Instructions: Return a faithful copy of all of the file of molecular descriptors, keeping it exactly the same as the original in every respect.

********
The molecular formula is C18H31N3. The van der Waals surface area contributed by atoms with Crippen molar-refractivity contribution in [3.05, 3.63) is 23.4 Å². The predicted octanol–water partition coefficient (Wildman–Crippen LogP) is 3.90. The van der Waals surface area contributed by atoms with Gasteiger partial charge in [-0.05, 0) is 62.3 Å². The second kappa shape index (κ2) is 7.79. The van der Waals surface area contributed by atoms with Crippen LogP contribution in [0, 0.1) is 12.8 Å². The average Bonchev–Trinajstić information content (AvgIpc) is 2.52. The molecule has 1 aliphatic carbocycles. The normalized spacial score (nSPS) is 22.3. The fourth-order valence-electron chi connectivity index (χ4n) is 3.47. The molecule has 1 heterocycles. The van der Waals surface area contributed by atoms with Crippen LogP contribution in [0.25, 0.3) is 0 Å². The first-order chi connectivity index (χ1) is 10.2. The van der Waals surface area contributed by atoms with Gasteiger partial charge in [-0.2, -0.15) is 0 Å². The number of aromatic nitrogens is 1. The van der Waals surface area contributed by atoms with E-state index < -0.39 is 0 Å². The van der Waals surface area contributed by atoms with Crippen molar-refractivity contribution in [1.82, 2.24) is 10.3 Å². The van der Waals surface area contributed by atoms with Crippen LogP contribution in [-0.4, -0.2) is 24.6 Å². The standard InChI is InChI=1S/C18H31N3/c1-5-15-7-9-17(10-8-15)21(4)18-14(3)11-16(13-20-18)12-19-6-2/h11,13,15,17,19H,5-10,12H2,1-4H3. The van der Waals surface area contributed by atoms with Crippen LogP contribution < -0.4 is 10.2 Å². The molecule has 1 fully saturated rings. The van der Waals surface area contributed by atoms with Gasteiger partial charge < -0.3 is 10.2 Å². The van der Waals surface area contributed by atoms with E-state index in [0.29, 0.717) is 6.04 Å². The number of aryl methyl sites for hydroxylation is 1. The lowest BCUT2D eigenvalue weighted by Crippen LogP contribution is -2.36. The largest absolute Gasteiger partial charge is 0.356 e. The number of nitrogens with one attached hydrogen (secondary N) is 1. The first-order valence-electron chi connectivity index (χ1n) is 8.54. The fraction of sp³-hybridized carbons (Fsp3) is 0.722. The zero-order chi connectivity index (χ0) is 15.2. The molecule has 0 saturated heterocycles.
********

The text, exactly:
The molecular formula is C18H31N3. The van der Waals surface area contributed by atoms with Crippen molar-refractivity contribution in [3.05, 3.63) is 23.4 Å². The predicted octanol–water partition coefficient (Wildman–Crippen LogP) is 3.90. The van der Waals surface area contributed by atoms with Gasteiger partial charge in [-0.05, 0) is 62.3 Å². The second kappa shape index (κ2) is 7.79. The van der Waals surface area contributed by atoms with Crippen LogP contribution in [0, 0.1) is 12.8 Å². The average Bonchev–Trinajstić information content (AvgIpc) is 2.52. The molecule has 1 aliphatic carbocycles. The normalized spacial score (nSPS) is 22.3. The fourth-order valence-electron chi connectivity index (χ4n) is 3.47. The molecule has 1 heterocycles. The van der Waals surface area contributed by atoms with Crippen LogP contribution in [0.25, 0.3) is 0 Å². The first-order chi connectivity index (χ1) is 10.2. The van der Waals surface area contributed by atoms with Gasteiger partial charge in [-0.2, -0.15) is 0 Å². The number of aromatic nitrogens is 1. The van der Waals surface area contributed by atoms with E-state index < -0.39 is 0 Å². The van der Waals surface area contributed by atoms with Crippen molar-refractivity contribution in [1.82, 2.24) is 10.3 Å². The van der Waals surface area contributed by atoms with Crippen LogP contribution in [-0.4, -0.2) is 24.6 Å². The standard InChI is InChI=1S/C18H31N3/c1-5-15-7-9-17(10-8-15)21(4)18-14(3)11-16(13-20-18)12-19-6-2/h11,13,15,17,19H,5-10,12H2,1-4H3. The van der Waals surface area contributed by atoms with Crippen LogP contribution < -0.4 is 10.2 Å². The molecule has 1 fully saturated rings. The van der Waals surface area contributed by atoms with Gasteiger partial charge < -0.3 is 10.2 Å². The van der Waals surface area contributed by atoms with E-state index in [0.29, 0.717) is 6.04 Å². The number of aryl methyl sites for hydroxylation is 1. The lowest BCUT2D eigenvalue weighted by Crippen LogP contribution is -2.36. The largest absolute Gasteiger partial charge is 0.356 e. The number of nitrogens with one attached hydrogen (secondary N) is 1. The first-order valence-electron chi connectivity index (χ1n) is 8.54. The fraction of sp³-hybridized carbons (Fsp3) is 0.722. The zero-order chi connectivity index (χ0) is 15.2. The molecule has 0 saturated heterocycles.